by Zuriñe Dopacio González

May 23, 2017

Constipation: Non-Invasive Solutions to Help your GI Tract Move

Constipation refers to bowel movements that are infrequent or hard to pass. Constipation has many causes such as slow movement of stool within the colon, irritable bowel syndrome, and pelvic floor disorders. Did you know that the rate of constipation among the population is between 2 and 30%? And that among the elderly living in a care home is between 50-75%? That translated into the amount of money that people spend on treatments is, well, a lot of money per year.

Treatment of constipation depends on the underlying cause and the duration that it has been present. Measures that may help include drinking enough fluids, eating more fiber (kiwis are a good source of fiber), and exercise. If this is not effective there are other methods such as laxatives. If this last one doesn’t convince you there are new technologies on the market that can help your GI tract move with a non-invasive solution.

Mowoot is a non-invasive wearable product for chronic constipation. With the aim of emulating massage techniques used by professional therapists, the device has a belt that automatically massages the abdominal region, specifically the ascending and descending colon. The company warns that for the massage to be effective it must be administered daily for 10 to 20 minutes.

DFree is another drug-free wearable device to help people get to the bathroom before it’s too late. The device fits on your underwear and tracks your bowel movements. This device predicts fecal excretion. The device goes on your stomach and uses ultrasonic waves to monitor your internal organs and sends the data to smartphones to be displayed.

Vibrant capsule provides chemical-free and safe treatment for patients suffering from constipation. The capsule’s vibration inside the GI tract mechanically induces peristalsis, thus aiding in treating constipated patients without side effects. Constipation relief is achieved by the capsule’s vibrations on the large intestinal wall, consequently inducing natural peristaltic activity, generating additional spontaneous bowel movements.The capsule is activated by a base unit that transfers the data to the capsule which operates inside the large intestine and is washed out of the body with the bowel movement.

Takeda Pharmaceuticals announced the launch of a pilot digital technology program to support patients and physicians with the management of inflammatory bowel disease (IBD). This program, iBData, is designed to intersect healthcare and digital technologies. In partnership with Texas Digestive Disease Consultants (TDDC) and Vanderbilt University Medical Center (VUMC), this pilot program will allow patients with IBD to track their symptoms and lifestyle factors with wearable watch technology. The data will be collected and translated into reports intended to help enhance patient-physician interaction with the goal of improved care. Talking about IBD and this pilot project will be Jonathan Israel Senior Product Manager IBD Marketing and Elizabeth Quist, Director Specialty Market Access at Takeda Pharmaceuticals at the upcoming WT | Wearable Technologies Conference 2017 USA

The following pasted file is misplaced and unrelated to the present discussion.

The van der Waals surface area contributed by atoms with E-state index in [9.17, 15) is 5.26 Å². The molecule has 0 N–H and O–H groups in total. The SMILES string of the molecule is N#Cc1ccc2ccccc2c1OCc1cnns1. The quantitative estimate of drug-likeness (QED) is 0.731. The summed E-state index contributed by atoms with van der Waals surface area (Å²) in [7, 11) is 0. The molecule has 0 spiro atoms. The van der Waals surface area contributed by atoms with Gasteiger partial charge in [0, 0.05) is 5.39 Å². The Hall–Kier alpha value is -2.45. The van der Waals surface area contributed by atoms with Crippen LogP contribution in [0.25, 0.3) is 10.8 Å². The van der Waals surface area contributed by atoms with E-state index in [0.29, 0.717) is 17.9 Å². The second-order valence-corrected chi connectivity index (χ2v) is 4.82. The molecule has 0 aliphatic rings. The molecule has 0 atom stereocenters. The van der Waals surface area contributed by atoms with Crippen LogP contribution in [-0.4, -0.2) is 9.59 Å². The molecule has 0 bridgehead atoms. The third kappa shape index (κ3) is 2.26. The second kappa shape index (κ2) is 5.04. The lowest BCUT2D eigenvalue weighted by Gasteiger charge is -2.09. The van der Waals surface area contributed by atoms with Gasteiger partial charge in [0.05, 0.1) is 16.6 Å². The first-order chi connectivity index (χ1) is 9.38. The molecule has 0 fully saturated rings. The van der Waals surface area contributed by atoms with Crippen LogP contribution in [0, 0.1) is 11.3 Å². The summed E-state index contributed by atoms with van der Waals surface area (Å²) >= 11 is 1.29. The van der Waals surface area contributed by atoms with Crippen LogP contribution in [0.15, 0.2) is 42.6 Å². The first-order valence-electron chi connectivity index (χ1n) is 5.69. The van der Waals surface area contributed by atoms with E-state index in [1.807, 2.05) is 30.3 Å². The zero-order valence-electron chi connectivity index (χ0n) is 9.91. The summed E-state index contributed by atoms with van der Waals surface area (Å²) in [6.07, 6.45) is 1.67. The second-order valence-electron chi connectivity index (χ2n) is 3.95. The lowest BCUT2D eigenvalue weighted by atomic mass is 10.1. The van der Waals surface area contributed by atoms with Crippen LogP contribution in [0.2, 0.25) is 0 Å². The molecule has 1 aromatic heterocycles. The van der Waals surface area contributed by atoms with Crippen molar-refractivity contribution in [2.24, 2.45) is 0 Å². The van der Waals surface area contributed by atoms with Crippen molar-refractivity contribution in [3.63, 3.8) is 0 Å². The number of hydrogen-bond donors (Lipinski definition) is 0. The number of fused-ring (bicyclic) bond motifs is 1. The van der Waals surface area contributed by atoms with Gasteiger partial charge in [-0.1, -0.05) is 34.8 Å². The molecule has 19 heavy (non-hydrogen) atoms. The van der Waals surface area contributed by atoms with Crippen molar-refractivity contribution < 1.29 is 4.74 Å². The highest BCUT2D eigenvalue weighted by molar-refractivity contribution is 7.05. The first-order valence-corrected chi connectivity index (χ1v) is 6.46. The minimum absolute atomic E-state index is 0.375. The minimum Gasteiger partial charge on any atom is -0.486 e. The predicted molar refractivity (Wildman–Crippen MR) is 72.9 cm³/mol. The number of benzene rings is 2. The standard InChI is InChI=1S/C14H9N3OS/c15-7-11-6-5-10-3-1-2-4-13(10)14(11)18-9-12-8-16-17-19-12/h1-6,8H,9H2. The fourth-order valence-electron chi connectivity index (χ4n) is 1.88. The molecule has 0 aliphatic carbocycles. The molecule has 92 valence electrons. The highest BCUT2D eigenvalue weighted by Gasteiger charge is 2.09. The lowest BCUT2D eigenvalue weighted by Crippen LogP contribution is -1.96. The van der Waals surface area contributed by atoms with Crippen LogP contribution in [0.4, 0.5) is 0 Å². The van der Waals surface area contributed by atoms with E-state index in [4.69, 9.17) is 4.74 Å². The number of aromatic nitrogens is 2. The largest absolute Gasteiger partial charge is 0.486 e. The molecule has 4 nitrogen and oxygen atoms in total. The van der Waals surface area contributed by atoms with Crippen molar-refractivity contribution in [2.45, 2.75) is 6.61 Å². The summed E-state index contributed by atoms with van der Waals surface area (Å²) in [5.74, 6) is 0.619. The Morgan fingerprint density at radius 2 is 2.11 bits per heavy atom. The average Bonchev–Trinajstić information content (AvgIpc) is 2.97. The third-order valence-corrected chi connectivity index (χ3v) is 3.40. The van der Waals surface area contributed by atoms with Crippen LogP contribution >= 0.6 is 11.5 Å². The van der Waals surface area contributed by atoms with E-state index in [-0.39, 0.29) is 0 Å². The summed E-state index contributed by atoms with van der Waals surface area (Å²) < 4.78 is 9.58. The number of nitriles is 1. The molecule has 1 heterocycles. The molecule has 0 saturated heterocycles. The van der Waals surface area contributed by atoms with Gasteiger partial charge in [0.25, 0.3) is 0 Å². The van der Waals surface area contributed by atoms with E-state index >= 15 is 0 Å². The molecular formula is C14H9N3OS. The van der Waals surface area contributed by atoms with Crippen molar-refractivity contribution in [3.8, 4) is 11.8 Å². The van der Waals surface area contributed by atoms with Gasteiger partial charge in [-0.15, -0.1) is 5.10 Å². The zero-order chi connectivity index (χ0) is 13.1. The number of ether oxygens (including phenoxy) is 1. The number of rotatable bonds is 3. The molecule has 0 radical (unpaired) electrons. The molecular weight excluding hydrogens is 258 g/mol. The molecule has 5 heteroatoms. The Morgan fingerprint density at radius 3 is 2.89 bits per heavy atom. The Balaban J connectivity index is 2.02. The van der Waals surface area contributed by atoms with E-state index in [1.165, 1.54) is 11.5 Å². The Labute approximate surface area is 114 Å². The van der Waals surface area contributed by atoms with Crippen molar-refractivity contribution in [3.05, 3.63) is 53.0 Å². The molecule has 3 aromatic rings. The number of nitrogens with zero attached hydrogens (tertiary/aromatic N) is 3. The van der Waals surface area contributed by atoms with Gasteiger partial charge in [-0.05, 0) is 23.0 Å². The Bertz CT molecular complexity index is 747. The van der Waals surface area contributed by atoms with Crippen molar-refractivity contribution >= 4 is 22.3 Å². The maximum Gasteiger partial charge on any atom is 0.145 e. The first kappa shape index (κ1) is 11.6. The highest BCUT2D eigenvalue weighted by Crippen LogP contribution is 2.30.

G-Tech Medical is developing a wireless, wearable disposable electrode patch to measure the electrical activity from the stomach, small intestine and colon. The patches will be thin, conforming, waterproof and comfortable, to enable patients to go about their daily life unhindered. Data from the patches will be transmitted through BLE to a smartphone for collection and further transmission to a cloud database available to the physician. The physician will analyze the data in an application provided by G-Tech that embodies expert knowledge of the signals, and the patterns they form for early and accurate diagnosis of functional gastrointestinal disorders.

Some of these solutions are still pilot treatments or in a very early stage, however, people have been suffering from digestive disorders since ancient times. The solutions that were out in the market until now were “aggressive” and invasive to the GI tract but finally, we are seeing some drug-free devices that can be easily integrated into people’s daily lives.